Liz is one of my non-vegan friends, so this was the first time I had used eggs in a long time (locally raised eggs from the co-op). In fact, I still have two leftover eggs and I can’t fathom finding a use for them. Were I to make cookies in the near future (and I am), eggs just seem like an unnecessary, costly novelty item. So vegan cookies it is. The more I cook vegan, the easier it is to forget about those old-fashioned things like butter, eggs, and milk.
Check out Liz’s [better] original photo of my cupcakes at her photoblog http://365inohten.wordpress.com/2010/02/12/12-feb-2010/ for February 12, 2010. She has a new photo every day at simply http://365inohten.wordpress.com if you like what you see.
These are the two photos she took:
Here’s a wholistic view of how they all turned out (without) the fondant ladybugs I ran out of time to make:
These are gluten-free, vegan, raspberry, and chocolate muffins. They can also be known as the super-muffin. In fact I am sure the muffins would be offended if you didn’t agree. If you are a health nut with a sweet tooth, this is the perfect recipe for you. I adapted this recipe from The Flying Apron cookbook. Baking Gluten-free is relatively easy as long as you avoid regular white or wheat flour and use a flour alternative that [obviously] lacks gluten. If you haven’t heard of gluten, read about it here: Gluten Sensitivity. If you don’t care and don’t want to know about gluten, just use the regular baking flour you have in your cabinet.
- 3/4 cup chestnut flour (or just use more brown rice flour)
- 1 3/4 cups brown rice flour (you can get it in bulk at Whole Foods)
- 1 1/3 cups cocoa powder
- 1 1/2 tsp salt
- 1 tbsp baking soda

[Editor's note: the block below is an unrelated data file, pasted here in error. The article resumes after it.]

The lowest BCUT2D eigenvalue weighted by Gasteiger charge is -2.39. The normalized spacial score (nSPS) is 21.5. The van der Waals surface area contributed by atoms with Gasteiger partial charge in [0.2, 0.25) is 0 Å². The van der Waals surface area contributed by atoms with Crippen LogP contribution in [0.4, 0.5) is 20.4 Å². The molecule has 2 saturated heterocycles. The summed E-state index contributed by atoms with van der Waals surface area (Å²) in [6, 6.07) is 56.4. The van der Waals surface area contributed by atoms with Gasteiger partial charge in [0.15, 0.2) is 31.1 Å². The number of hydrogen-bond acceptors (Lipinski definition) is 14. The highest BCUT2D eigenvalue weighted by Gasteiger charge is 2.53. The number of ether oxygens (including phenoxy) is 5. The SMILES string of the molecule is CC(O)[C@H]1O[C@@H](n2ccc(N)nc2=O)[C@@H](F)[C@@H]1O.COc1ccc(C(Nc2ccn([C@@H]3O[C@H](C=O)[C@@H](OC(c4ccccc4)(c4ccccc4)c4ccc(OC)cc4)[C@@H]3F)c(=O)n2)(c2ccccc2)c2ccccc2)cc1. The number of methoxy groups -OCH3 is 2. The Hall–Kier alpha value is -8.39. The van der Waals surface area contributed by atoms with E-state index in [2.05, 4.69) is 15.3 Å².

- 1 cup oil (I used walnut oil)
- 1 cups water (I wanted to use almond milk but wasn’t sure if it would mess up the texture)
- 1 cup sugar
- 1 cup maple syrup
- 1 cup raspberries
- 1/2 cup vegan chocolate chunks
Preheat oven to 375 degrees. Combine the dry top half ingredients in bowl. Use electric whisk to combine the bottom ingredients, and then slowly add the pre-mixed dry ingredients until smooth. Put batter in muffins tins (but it WILL rise, so not to the brim!) and cook 25 minutes. Depending on how many raspberries you added you might need to keep it in the oven longer.
*Note* The original recipe called for garbonzo bean flour, but it was too earthy to go with the chocolate for my taste.
This blog is fairly new enough that I haven’t broken in any of my baker’s recipes/ journey of being a baker lady. That is to say, yummy layered cakes or cupcakes. Or something like Harry Potter pumpkin pasties. I’m already backlogged a year’s worth of baking, so it’s impossible to decide where to start. So I suppose, I’ll have to go in reverse order, from newest to oldest. This post isn’t really about recipes, only to foreshadow pictures to come of cakes I will make, that should get progressively prettier. I recently took an 8 hour cake decorating class. This is swiss meringue icing, made with lots of egg whites and butter. This is one of the most ideal icings for decorating–very smooth. You shouldn’t use buttercream if you’re going to be making a completely smooth coating.